8 Legal considerations for women to protect themselves.Read More
Filtering by Tag: wills
How do you know if rich Aunt Susan left her favorite nephew all the family fortune? If you watch a lot of television, you may think that the lawyer calls the family together and reads the will aloud, announcing the lucky "winner" in dramatic fashion. Well, you'd be wrong.
In South Carolina, there is no formal event such as a reading of the will. When someone dies, the person in possession of the will has 30 days to file the will with the county probate court.
All immediate family members will receive notice of the probate of the will and anyone who is named in the will also receives notice. The initial notice sent to everyone is called the Information to Heirs and Devisees. If someone would like to receive more information, they will need to file a Demand for Notice with the probate court. Just because someone receives the Information to Heirs and Devisees notice, does not mean that they will get anything from the deceased person's estate.
If you think you should receive something, you should file a Demand for Notice and consult with a probate attorney as soon as possible to protect any rights you may have.
If you have questions or need assistance with probate matters, or if you would like to avoid probate for your own estate, you can contact LawyerLisa for a consultation.
It is common for me to talk to someone about updating their will or getting a health care power of attorney in place, and then not hear from them for months or even years. Most people don't want to deal with the subject of their own mortality. They don't want to think about not being able to take care of themselves. It's understandable.
We'd all like to think we'll grow old like Betty White. Fabulous and functioning well beyond the norm.
While this is a great attitude to have and an even better goal, no one knows exactly what is in store. After helping someone with their estate plan, the common response is....wait for it...relief. All the pressure is gone. All the wondering and concern is just gone. It is such a weight lifted off their minds. Think about it. How many times a month, or a week, or a day, do you consider needing to get your affairs in order. Do you have loose ends that you could forget about if you just took care of them? This is your sign to do something about it.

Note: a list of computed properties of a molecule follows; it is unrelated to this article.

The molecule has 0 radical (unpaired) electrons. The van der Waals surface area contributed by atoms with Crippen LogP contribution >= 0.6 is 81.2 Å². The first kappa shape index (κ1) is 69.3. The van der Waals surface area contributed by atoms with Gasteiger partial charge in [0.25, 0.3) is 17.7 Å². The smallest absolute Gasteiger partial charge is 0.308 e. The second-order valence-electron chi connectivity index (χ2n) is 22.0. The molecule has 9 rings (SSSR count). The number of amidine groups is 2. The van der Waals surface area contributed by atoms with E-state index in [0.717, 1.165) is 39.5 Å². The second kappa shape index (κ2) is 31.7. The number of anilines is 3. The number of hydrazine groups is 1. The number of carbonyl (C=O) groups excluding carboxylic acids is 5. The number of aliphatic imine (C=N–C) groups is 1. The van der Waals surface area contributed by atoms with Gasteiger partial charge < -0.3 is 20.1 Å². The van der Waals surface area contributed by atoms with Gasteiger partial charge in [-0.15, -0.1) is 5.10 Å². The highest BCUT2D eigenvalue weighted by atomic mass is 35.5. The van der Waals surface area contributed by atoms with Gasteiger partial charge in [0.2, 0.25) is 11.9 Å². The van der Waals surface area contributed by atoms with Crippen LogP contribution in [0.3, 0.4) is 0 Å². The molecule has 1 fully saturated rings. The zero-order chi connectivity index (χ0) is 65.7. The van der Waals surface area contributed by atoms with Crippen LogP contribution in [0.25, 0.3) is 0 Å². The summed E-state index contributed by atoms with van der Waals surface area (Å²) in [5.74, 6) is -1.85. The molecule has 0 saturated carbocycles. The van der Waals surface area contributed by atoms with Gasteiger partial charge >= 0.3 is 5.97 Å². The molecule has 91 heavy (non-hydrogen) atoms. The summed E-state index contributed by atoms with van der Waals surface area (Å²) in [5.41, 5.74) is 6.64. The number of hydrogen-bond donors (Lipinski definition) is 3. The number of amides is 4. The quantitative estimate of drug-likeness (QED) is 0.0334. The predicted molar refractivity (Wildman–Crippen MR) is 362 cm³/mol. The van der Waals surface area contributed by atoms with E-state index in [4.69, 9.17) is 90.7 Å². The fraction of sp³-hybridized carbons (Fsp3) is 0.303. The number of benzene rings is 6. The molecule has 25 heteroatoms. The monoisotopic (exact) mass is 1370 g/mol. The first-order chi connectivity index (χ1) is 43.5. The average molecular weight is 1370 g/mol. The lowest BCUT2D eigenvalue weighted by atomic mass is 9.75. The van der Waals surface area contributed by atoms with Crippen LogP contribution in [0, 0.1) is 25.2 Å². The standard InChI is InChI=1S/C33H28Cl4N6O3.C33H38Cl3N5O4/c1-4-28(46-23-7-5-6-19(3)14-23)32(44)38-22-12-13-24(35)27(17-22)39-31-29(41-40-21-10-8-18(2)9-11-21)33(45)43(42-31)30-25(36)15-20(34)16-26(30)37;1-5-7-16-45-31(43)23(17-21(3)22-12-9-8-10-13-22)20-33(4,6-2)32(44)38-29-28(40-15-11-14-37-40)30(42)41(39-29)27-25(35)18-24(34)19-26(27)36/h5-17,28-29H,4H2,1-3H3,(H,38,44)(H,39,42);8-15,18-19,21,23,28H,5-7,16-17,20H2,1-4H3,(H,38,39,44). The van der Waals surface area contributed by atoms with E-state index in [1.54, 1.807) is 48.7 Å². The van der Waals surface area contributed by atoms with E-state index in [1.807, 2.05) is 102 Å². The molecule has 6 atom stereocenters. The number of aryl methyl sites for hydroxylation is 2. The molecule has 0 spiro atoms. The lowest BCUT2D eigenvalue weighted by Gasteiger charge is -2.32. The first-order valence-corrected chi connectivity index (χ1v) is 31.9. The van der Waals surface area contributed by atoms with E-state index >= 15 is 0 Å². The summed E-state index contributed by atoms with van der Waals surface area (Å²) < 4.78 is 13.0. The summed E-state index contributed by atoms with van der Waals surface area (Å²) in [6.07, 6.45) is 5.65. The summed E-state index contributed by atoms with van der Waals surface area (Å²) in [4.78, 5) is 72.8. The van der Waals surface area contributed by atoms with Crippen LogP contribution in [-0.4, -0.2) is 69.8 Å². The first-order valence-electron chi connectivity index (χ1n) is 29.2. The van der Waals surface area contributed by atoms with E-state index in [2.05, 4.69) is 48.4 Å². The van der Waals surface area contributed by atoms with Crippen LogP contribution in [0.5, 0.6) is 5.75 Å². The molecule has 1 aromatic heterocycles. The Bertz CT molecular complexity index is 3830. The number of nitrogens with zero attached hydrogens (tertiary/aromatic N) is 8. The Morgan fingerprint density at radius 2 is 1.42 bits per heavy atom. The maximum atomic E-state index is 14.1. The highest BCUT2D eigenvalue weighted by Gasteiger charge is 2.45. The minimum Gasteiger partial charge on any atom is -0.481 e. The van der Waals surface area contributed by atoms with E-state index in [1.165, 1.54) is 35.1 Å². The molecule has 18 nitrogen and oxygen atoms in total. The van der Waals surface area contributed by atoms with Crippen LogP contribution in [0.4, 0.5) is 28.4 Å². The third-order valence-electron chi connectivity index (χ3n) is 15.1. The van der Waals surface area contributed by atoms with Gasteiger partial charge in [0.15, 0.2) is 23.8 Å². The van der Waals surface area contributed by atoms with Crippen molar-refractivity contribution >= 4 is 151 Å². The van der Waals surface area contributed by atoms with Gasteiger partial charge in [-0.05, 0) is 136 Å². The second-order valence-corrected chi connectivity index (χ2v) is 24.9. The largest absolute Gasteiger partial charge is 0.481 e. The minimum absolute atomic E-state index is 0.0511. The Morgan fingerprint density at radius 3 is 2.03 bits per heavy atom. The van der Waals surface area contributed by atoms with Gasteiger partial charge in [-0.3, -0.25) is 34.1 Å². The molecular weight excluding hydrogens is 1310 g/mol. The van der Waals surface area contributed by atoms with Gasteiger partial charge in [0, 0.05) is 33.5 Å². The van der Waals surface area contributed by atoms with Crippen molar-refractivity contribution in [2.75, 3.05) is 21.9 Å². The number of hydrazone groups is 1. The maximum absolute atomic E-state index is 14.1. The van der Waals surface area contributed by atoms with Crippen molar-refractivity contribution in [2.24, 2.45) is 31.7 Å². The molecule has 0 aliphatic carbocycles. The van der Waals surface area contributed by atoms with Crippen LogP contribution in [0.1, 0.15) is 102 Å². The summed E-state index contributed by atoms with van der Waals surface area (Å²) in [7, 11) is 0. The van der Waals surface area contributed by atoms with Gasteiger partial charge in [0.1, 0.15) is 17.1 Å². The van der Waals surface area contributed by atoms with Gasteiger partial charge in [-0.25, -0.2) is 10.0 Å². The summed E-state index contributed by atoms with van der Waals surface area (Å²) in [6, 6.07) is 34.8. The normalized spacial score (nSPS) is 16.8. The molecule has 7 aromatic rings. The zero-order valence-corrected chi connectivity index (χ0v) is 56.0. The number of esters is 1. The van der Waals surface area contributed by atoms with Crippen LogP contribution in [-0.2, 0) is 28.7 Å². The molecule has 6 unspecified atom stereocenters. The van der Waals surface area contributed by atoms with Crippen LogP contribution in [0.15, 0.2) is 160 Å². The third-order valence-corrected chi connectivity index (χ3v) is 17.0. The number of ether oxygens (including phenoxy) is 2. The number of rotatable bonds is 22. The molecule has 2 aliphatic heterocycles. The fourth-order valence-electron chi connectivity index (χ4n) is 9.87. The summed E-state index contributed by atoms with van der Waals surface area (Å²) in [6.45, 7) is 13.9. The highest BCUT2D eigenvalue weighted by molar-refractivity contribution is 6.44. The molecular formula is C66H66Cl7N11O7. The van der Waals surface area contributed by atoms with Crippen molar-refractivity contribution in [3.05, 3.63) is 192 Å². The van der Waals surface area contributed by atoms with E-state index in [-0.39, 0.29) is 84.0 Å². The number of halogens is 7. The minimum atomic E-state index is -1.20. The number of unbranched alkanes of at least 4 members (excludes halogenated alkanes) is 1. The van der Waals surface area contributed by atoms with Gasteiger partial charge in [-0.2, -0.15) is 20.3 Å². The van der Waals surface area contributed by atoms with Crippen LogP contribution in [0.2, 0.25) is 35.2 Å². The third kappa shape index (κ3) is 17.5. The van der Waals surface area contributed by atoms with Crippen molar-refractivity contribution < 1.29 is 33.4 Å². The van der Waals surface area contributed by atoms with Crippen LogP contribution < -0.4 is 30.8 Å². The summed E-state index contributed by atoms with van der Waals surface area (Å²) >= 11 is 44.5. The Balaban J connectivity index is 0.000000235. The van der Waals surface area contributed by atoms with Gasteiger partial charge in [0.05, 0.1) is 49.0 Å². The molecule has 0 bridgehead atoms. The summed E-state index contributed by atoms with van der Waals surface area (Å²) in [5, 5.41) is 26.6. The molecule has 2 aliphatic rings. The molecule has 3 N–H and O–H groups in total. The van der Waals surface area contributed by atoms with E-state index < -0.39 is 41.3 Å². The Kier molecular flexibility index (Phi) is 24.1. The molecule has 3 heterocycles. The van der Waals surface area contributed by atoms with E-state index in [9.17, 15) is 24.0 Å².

So just do it. And live your wonderful, fabulous Betty White life.
Sunday night, Governor Andrew Cuomo of New York relaxed the mandatory quarantine for medical workers who had contact with Ebola patients in West Africa but were asymptomatic. Instead of being required to stay in an isolation tent, workers can now be quarantined in their own homes.
More than 10,000 people in Western Africa have contracted Ebola since March. Almost 5,000 have died. 9 cases have been reported in the United States to date. 1 of the 9 has died.
So why the hysteria in the United States? It probably has a lot to do with lack of correct information on how it is spread and how it is contained.
The same goes for estate planning. Here's what you need to know: You are going to die.
It likely won't be from Ebola. But, while you are planning, plan for your family. Does your Ebola/Zombie Apocalypse/Nuke plan include a comprehensive estate plan? It should. Take care of your loved ones by setting your plan in place to protect them and their future.
Contrary to what some may think, if you pass away without a will, the state will not keep all your belongings. Instead, the state provides your estate plan for you. Is it what you would have picked? Many times it is not. If you care where your belongings will go at your death, it is important to make your own decisions with a comprehensive estate plan. It is never too early to plan to avoid unintended consequences.